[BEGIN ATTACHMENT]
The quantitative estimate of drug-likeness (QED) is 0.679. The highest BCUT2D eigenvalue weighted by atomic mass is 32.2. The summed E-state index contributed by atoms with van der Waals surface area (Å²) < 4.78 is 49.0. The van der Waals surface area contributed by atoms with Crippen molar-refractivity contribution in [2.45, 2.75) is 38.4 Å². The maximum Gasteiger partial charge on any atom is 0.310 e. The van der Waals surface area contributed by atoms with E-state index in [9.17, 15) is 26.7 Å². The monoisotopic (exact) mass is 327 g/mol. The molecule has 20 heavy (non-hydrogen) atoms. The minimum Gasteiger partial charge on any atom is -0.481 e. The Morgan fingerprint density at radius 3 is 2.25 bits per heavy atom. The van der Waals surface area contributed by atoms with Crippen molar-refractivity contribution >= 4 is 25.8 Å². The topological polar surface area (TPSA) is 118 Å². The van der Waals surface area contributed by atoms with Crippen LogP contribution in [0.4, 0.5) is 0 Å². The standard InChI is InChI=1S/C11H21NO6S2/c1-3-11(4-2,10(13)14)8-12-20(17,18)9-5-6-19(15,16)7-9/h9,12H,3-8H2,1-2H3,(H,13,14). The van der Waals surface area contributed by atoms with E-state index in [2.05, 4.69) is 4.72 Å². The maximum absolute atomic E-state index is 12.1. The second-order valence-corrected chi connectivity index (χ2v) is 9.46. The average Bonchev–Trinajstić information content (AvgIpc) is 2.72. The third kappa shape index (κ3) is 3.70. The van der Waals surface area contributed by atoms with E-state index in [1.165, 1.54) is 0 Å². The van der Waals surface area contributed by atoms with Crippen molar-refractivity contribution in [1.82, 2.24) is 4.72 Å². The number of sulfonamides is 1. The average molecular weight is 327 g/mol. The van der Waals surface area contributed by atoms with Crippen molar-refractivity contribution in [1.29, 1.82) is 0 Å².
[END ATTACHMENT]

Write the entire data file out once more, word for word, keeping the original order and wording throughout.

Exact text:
The quantitative estimate of drug-likeness (QED) is 0.679. The highest BCUT2D eigenvalue weighted by atomic mass is 32.2. The summed E-state index contributed by atoms with van der Waals surface area (Å²) < 4.78 is 49.0. The van der Waals surface area contributed by atoms with Crippen molar-refractivity contribution in [2.45, 2.75) is 38.4 Å². The maximum Gasteiger partial charge on any atom is 0.310 e. The van der Waals surface area contributed by atoms with E-state index in [9.17, 15) is 26.7 Å². The monoisotopic (exact) mass is 327 g/mol. The molecule has 20 heavy (non-hydrogen) atoms. The minimum Gasteiger partial charge on any atom is -0.481 e. The Morgan fingerprint density at radius 3 is 2.25 bits per heavy atom. The van der Waals surface area contributed by atoms with Crippen molar-refractivity contribution >= 4 is 25.8 Å². The topological polar surface area (TPSA) is 118 Å². The van der Waals surface area contributed by atoms with Crippen LogP contribution in [0.4, 0.5) is 0 Å². The standard InChI is InChI=1S/C11H21NO6S2/c1-3-11(4-2,10(13)14)8-12-20(17,18)9-5-6-19(15,16)7-9/h9,12H,3-8H2,1-2H3,(H,13,14). The van der Waals surface area contributed by atoms with E-state index in [2.05, 4.69) is 4.72 Å². The maximum absolute atomic E-state index is 12.1. The second-order valence-corrected chi connectivity index (χ2v) is 9.46. The average Bonchev–Trinajstić information content (AvgIpc) is 2.72. The third kappa shape index (κ3) is 3.70. The van der Waals surface area contributed by atoms with E-state index in [1.165, 1.54) is 0 Å². The van der Waals surface area contributed by atoms with Crippen molar-refractivity contribution in [1.82, 2.24) is 4.72 Å². The number of sulfonamides is 1. The average molecular weight is 327 g/mol. The van der Waals surface area contributed by atoms with Crippen molar-refractivity contribution in [1.29, 1.82) is 0 Å².